A new year, a new beginning (of all life on Earth)

Miller-Urey experimentTwo short clips of Miller-Urey’s experiments demonstrating the formation of amino acids from water, ammonia and hydrogen (with a little help from lightning). The evidence produced by this experiment supported the hypothesis of chemical evolution – the formation of organic compounds from inorganic molecules.

Thanks to Hilary Rimbi from the IB’s OCC  for posting this link. Stanley Miller - No messing

A quick Google search turned up this short clip of Stanley Miller describing the experimental set-up.

If you click here, you can also try a simulation of the experiment (can be saved with Flashcatcher). This little Flash was produced by the University of California at San Diego’s TV channel. I haven’t had time to search through their site, but there may be more useful nuggets of Science gold there.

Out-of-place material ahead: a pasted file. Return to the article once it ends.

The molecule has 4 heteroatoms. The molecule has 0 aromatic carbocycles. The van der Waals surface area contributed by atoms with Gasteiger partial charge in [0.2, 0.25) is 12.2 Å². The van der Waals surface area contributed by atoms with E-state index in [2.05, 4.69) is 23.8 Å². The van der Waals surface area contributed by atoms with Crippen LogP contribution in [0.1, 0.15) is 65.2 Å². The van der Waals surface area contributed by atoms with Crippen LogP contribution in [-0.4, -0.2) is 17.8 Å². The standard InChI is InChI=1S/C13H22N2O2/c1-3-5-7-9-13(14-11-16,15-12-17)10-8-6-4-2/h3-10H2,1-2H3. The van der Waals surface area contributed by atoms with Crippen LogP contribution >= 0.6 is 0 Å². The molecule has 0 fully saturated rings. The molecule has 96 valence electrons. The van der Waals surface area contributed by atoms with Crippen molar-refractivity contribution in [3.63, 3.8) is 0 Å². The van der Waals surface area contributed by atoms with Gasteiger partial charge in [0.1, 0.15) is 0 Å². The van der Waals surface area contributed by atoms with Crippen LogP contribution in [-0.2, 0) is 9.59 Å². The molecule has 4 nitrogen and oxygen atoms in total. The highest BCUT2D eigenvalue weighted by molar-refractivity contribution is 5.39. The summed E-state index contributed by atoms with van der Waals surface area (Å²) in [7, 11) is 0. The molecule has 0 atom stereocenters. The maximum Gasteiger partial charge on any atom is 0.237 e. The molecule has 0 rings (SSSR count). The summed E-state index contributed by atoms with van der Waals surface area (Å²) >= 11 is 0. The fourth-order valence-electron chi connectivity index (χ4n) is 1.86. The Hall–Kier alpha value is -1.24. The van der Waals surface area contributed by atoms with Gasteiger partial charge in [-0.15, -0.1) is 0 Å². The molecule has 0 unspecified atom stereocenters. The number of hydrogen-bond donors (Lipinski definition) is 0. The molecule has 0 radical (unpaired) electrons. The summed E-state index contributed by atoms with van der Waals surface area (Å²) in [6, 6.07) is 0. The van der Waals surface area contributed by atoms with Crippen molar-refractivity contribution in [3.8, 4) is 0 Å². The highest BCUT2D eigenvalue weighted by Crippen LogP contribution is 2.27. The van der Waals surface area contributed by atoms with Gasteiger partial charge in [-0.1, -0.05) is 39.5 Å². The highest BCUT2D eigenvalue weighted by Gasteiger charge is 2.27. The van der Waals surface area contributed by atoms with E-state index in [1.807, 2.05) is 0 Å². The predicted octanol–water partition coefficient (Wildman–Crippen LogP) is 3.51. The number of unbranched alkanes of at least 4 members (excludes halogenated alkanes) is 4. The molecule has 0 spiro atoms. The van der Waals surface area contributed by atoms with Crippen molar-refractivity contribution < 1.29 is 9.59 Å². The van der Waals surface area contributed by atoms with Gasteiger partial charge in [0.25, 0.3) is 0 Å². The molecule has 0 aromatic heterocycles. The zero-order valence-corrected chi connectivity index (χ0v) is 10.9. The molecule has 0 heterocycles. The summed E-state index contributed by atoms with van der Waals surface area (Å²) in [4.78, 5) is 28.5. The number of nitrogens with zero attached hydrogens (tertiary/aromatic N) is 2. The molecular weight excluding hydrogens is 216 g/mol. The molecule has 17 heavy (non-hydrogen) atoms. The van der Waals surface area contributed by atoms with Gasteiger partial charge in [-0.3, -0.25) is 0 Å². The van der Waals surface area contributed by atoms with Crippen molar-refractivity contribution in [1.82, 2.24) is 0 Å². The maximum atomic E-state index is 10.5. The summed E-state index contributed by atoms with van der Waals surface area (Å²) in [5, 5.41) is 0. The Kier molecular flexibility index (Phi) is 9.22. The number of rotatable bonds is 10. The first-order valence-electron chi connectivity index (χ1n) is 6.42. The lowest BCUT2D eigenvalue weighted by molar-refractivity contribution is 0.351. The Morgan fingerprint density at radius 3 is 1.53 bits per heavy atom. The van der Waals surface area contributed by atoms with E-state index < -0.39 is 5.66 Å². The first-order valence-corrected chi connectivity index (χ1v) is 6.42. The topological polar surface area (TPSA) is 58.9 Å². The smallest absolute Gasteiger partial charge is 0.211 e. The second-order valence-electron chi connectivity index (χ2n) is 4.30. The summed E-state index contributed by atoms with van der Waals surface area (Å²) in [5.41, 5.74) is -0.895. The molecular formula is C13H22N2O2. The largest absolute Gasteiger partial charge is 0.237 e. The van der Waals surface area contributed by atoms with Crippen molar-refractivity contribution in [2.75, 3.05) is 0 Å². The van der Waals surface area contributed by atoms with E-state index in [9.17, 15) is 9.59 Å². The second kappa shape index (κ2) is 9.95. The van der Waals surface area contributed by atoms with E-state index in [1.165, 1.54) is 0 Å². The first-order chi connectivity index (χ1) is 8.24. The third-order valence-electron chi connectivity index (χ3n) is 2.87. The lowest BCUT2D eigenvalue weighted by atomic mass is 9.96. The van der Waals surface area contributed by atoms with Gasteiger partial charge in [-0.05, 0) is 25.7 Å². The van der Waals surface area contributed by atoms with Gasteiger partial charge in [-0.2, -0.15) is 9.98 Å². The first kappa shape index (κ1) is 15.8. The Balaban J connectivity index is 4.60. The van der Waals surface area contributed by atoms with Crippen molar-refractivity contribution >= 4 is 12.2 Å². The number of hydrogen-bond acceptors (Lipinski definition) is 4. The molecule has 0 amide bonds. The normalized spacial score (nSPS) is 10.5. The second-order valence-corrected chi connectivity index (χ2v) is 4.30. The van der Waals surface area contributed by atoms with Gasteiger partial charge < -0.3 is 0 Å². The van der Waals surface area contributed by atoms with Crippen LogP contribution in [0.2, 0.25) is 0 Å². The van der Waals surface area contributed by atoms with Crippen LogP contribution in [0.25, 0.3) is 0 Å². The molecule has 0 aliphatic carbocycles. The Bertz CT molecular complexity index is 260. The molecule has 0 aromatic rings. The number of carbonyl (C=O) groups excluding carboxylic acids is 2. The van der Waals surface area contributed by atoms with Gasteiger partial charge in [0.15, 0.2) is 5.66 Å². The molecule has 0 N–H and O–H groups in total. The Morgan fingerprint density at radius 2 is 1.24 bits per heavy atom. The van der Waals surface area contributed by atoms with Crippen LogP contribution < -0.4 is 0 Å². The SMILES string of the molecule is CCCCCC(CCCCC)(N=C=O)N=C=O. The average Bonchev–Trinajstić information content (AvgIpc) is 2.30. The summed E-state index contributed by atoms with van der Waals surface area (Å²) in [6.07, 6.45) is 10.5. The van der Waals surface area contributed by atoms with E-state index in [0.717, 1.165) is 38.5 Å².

About Stephen

International Educator: China via Japan, Indonesia & the UK. Director of Innovation in Learning & Teaching. Science educator. Twitterist (@sjtylr), dad and bloggerer. MA International Education & current EdD student. Experienced Director of Learning & MYP Coordinator. Interested in curriculum, pedagogy, purposeful EdTech and global competence. Find out more: http://sjtylr.net/about. Science site: http://i-biology.net.

Posted on January 12, 2008, in Chemistry, Chemistry of Life (Core & AHL), DNA, Evolution (Core and Options), Origins of Life, Protein Synthesis Transcription Translation, Simulations, TOK & Pseudoscience and tagged , . Bookmark the permalink. 3 Comments.

  1. I know these are video resources and not songs you’re linking to on this blog, but Tom Lehrer’s “The Elements” is a classic, as is Flander and Schwann’s “The Laws of Thermodynamics.”


  2. Hi eyengtenure, thanks for the message. There have been a few musical interludes on the blog so far, and if you go all the way back to post number 1, there’s a video for tom Lehrer’s elements song. I’ll look up ‘The Laws of Thermodynamics’ and give it its own post soon.



  3. Couldn’t find a video, but here’s the mp3 of the sketch:
    [audio src="http://www.uky.edu/~holler/CHE107/media/first_second_law.mp3" /]

    More songs here:

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